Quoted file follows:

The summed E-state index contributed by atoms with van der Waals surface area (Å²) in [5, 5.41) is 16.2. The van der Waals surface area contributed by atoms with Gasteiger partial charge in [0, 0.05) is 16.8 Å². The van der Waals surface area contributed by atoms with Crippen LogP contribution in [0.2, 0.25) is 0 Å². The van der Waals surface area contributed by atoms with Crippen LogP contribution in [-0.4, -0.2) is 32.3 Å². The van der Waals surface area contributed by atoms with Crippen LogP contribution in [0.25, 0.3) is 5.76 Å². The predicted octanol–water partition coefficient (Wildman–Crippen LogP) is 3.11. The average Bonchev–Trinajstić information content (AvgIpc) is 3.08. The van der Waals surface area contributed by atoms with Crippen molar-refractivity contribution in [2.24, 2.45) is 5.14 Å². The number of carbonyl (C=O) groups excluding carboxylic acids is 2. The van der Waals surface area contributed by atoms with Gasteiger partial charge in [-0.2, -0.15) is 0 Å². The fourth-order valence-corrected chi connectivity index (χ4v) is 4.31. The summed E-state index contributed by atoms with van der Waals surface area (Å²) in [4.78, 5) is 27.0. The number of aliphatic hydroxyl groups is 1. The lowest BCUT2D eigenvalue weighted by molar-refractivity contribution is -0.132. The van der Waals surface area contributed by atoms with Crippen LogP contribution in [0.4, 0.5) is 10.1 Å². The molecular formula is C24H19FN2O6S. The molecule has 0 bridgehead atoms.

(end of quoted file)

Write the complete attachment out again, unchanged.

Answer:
The summed E-state index contributed by atoms with van der Waals surface area (Å²) in [5, 5.41) is 16.2. The van der Waals surface area contributed by atoms with Gasteiger partial charge in [0, 0.05) is 16.8 Å². The van der Waals surface area contributed by atoms with Crippen LogP contribution in [0.2, 0.25) is 0 Å². The van der Waals surface area contributed by atoms with Crippen LogP contribution in [-0.4, -0.2) is 32.3 Å². The van der Waals surface area contributed by atoms with Crippen LogP contribution in [0.25, 0.3) is 5.76 Å². The predicted octanol–water partition coefficient (Wildman–Crippen LogP) is 3.11. The average Bonchev–Trinajstić information content (AvgIpc) is 3.08. The van der Waals surface area contributed by atoms with Crippen molar-refractivity contribution in [2.24, 2.45) is 5.14 Å². The number of carbonyl (C=O) groups excluding carboxylic acids is 2. The van der Waals surface area contributed by atoms with Gasteiger partial charge in [-0.2, -0.15) is 0 Å². The fourth-order valence-corrected chi connectivity index (χ4v) is 4.31. The summed E-state index contributed by atoms with van der Waals surface area (Å²) in [4.78, 5) is 27.0. The number of aliphatic hydroxyl groups is 1. The lowest BCUT2D eigenvalue weighted by molar-refractivity contribution is -0.132. The van der Waals surface area contributed by atoms with Crippen LogP contribution in [0.4, 0.5) is 10.1 Å². The molecular formula is C24H19FN2O6S. The molecule has 0 bridgehead atoms.